Wal-Mart workers, supporters launch protests
Wal-Mart workers and supporters are protesting at a number of stores nationwide, blasting the wages, benefits and treatment of employees of the world's largest retailer.
The efforts on Thursday and Friday seemed to do little to keep shoppers away though -- the company said it was their best Black Friday ever.
A union-backed group called OUR Walmart says it held an estimated 1000 protests in 46 states. The exact number is unclear. Wal-Mart Stores Inc. has refuted the estimate, saying the union has grossly exaggerated its figure and that the protests involved few of its own employees.
The protests and walkouts were scheduled to culminate during the key holiday shopping weekend.
EU summit ends without budget deal agreement
BRUSSELS -- A summit of the European Union's 27 national leaders, charged with agreeing on a long-term budget for the bloc, broke up Friday afternoon without being able to reach a deal.
Coming just days after the 17 eurogroup finance ministers failed, yet again, to agree on the conditions for releasing badly needed bailout money forGreece, the failure of the two-day summit raises questions about how the bloc makes important decisions.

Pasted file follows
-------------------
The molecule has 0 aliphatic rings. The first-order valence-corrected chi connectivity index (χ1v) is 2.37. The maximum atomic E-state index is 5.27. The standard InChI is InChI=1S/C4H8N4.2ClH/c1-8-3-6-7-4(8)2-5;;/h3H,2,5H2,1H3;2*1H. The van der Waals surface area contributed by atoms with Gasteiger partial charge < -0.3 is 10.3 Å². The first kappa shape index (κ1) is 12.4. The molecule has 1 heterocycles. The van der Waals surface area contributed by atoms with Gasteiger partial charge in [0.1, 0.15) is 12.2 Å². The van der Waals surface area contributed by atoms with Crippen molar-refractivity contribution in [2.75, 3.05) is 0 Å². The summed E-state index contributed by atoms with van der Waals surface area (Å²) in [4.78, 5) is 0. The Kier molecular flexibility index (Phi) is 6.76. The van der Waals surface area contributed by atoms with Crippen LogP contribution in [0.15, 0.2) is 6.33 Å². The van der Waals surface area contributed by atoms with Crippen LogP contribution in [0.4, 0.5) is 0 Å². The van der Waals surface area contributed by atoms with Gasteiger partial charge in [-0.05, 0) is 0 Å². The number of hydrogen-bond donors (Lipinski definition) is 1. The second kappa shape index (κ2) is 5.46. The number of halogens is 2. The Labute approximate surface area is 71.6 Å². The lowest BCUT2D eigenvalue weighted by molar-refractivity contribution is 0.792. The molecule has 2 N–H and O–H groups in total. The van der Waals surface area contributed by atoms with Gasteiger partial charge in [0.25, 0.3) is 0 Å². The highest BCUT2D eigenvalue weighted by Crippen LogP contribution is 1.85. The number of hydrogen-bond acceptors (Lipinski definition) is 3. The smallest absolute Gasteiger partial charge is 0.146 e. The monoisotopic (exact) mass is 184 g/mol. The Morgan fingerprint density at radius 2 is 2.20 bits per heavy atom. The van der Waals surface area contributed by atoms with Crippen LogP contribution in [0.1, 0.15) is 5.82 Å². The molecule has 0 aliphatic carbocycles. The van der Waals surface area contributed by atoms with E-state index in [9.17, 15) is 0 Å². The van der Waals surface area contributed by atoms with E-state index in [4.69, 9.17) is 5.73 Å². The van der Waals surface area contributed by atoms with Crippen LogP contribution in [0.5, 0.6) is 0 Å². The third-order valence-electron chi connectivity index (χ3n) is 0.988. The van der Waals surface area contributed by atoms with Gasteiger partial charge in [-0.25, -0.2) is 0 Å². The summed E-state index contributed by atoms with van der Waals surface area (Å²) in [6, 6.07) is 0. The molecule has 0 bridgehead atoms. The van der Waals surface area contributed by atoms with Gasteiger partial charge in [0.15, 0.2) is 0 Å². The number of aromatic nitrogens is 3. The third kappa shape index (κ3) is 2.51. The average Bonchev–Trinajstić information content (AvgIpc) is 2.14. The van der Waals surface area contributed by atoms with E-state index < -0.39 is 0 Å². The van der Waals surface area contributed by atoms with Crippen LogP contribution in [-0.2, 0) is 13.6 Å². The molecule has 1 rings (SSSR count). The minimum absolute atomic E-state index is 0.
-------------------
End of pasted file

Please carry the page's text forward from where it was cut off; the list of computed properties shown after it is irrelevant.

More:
In most cases, unanimity is required, meaning that each country wields veto power.
The EU's top officials, who put in long hours trying to soften up thenational leaders individually before putting them together in the same meeting room, tried to put a brave face on the budget deadlock.
Automakers get smarter about sales incentives
Auto sales have been one of the major bright spots in the U.S. economy all year. But here's the surprising part: Sales have remained strong even as car companies have been spending less on rebates and other incentives to pique consumer interest.
Over the past few months, major auto manufacturers have been steadily paring their spending on incentives, from cash-back offers to subsidized-leasing programs. According to Edmunds.com, the average incentive was $2,124 per vehicle in October. That's down 3.3 percent from September and 1.4 percent below last year's level.
Yet U.S. car sales rose to an annualized rate of 14.4 million -- a healthy clip, even though Hurricane Sandy had put a dent in activity at the end of October. A combination of low interest rates and pent-up demand has kept the car market strong.
"Buyers are ignoring the stagnant incentives and are happily jumping back into the new car market," said Jessica Caldwell, an analyst at Edmunds, earlier this month.
-- Herald wire reports